Rachael Berman
John Marshall was the fourth Chief Judge of the Supreme Court he served from 1801 till his death in 1835.Marshall decisions during this period forever changed the position of a Supreme court judge, and the interpretation of the constitution.
Case: Marbury v. Madison (1803)
-Judiciary Act of 1789- gave Adams the ability add new district courts, creating more availability for jobs in the judiciary branch
-In a last attempt to keep federalist power in the American Government two days before his term ended. He selected sixteen Federalists circuit judges and forty-two justices of the peace ("Midnight Judges").
-One of the new justices was William Marbury
- put into effect of judicial review
Judicial Review- the power of a court to adjudicate the constitutionality of the laws of a government or the acts of a government official.
Case: McCulloch vs. Maryland (1819)
-The state of Maryland tried to destroy one branch of the Bank of the United States
-The State imposed a tax on bank notes not licensed in Maryland, which was deemed unconstitutional by congress
-Marshall declared the bank constitutional by invoking the Hamiltonian doctrine of implied powers.
-Denied Maryland the right to tax the bank
- This case gave the doctrine of “loose construction”, Marshall permitted the government to act for peoples benefit saying the constitution may adapt due to the circumstances of the case.Ra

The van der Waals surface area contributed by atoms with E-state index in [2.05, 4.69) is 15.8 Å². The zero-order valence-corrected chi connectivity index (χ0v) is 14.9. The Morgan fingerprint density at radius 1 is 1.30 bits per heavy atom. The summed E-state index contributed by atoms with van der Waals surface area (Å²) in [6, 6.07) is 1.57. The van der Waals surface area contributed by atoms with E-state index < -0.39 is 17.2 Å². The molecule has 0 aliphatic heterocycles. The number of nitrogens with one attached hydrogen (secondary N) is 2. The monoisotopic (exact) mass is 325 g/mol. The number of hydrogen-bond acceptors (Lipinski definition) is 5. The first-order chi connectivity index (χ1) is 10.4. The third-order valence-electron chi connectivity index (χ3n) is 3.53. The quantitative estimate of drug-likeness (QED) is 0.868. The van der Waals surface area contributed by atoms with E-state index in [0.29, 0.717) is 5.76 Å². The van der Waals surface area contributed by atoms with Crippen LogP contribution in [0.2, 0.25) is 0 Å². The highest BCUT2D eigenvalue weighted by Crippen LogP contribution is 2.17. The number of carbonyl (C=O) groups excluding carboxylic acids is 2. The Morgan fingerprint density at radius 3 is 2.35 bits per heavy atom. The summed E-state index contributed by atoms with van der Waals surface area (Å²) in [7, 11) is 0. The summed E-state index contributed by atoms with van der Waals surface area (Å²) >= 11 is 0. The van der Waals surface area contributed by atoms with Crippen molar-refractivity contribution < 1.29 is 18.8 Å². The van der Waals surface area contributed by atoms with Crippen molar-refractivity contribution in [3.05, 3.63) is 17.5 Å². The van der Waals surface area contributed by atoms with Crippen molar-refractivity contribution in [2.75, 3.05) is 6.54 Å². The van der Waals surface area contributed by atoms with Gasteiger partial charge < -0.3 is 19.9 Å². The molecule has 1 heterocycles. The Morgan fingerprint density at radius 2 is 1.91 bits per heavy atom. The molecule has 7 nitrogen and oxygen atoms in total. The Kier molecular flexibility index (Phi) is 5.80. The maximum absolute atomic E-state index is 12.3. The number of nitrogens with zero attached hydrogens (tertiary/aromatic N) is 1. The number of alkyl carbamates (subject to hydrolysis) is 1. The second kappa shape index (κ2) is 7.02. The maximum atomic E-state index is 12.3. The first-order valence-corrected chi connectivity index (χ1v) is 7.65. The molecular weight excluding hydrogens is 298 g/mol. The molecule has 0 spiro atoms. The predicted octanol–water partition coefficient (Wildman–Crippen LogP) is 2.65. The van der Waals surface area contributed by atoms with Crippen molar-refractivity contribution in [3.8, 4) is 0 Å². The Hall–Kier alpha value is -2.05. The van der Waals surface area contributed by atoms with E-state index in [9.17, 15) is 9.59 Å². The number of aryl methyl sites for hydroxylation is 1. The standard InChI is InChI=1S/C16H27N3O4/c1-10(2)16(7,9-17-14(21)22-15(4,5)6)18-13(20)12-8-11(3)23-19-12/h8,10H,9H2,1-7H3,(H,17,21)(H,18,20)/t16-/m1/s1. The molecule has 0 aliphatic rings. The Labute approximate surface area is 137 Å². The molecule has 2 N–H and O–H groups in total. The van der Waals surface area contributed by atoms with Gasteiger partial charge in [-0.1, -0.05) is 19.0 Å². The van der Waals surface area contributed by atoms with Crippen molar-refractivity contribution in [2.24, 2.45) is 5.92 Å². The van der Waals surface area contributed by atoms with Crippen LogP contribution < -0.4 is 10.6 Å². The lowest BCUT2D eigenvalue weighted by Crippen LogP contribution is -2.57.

-Marshall declared the bank constitutional by invoking the Hamiltonian doctrine of implied powers.
-Denied Maryland the right to tax the bank
- This case gave the doctrine of “loose construction”, Marshall permitted the government to act for peoples
benefit saying the constitution may adapt due to the circumstances of the case.

Issue #4:
Joanna Schlingbaum

- must be a balance of power between the people and the government for it to function properly
- maximize autonomy= anarchy, maximize govt authority= totalitarianism

Alien and Sedition Acts 1798: limited civil liberties:
- passed by Federalists (pro govt)
- Alien- increased number of years required for naturalization from 5 to 14